Thursday, May 31, 2012

Oliveros at 80

A moment, on her birthday, to recognize the breadth of Pauline Oliveros's work and the seriousness of her challenges to the received practice of composition:

from the early work in the studio, in particular that extraordinary series of works realized in real time to the life-long advocacy for the appropriate uses of technologies, both archaic and new, a composer as comfortable with the latest digital sound enhancers as with a conch shell;

the theatre pieces, which range from the vaudevillian to the ritual (and often making no distinction between the two: usefully reminding us that many clowns are sacred and many rituals are, usefully, hilarious);

the use of physical spaces as instruments and the exploration of those spaces as a composed task to performers (In Memoriam Nikola Tesla, Cosmic Engineer); 

the ease of her negotiation between composition and improvisation, working with trained musicians and with heretofore non-musicians, as well as an ease with the format of a performance, not only in a concert hall, but out of doors, not only in a concert format, but in workshops and street festivals;

her fundamental challenge to the notion of a score as form and function, indeed to the entire masterpiece conception of scored composition, posed through the sonic meditation, her use of images (among them mandalas, electronic circuitry diagrams, and I Ching hexagrams) which do not resolve to linear presentations conventional to musical scores, and her advocacy for oral (in addition to written) transmission (I believe that the feminist dimension here is not negligible);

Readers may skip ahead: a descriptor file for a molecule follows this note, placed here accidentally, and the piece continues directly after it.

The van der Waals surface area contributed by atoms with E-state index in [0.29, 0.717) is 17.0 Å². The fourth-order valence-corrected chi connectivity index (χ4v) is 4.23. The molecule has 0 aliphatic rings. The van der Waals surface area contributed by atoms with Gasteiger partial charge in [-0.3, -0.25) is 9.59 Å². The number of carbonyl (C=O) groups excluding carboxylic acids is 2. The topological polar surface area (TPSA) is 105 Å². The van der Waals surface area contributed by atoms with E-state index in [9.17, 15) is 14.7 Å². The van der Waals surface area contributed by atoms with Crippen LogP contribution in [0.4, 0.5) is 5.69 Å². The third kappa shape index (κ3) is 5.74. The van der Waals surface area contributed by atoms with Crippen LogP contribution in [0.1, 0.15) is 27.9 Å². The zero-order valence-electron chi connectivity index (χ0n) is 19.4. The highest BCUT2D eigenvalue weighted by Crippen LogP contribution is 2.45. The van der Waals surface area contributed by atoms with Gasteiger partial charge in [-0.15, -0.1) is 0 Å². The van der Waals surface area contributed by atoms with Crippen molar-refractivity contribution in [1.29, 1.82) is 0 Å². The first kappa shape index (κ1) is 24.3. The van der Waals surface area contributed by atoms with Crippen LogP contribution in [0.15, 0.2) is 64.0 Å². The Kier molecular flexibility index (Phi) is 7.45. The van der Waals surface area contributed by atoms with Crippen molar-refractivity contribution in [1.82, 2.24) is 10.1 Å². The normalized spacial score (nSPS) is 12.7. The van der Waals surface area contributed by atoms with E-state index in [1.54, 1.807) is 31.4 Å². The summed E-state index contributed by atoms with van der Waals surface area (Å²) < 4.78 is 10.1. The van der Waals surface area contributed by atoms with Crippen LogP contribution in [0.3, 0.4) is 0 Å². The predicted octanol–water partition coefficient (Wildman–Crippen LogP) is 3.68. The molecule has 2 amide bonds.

her invention of an alternative career path for the contemporary composer, negotiating institutions, often inventing her own:  first in a cooperative studio and then her rise, with only modest traveling papers, to tenure and full professorship in one of the more crusty and conspiratorial of musical-academic establishments, only to take the risk of giving it up for a life as an independent composer, creating her own foundation, coming back to the academy from time to time, but only on her own terms;

and yes, her life-long love affair with the accordion, an instrument which has too often faced music-institutional prejudice and has become an evolving technology for Oliveros, first getting re-tuned, in a gentle just intonation, and more recently digitized, and often fiercely so.

I'm prepared to be astonished by Pauline's music for the next 80 years!


Kalvos said...

I posted the link to this on Facebook. It's doubtless the very best birthday celebration of Pauline that I've read. We first met when she gave a lecture or seminar at Douglass College ... I can't remember what it was called, but I remember being transformed. We've crossed paths many times over the years. Her generosity is extraordinary, which many people miss.

Thanks agian for this.


Charles Shere said...

One of my favorite memories: Stumbling while getting out of a bus, in New York City, a number of years ago, on a rare visit to that city, and falling into Pauline's arms.

Pauline: Charles! What a surprise! How nice to see you!

I hadn't seen her in years.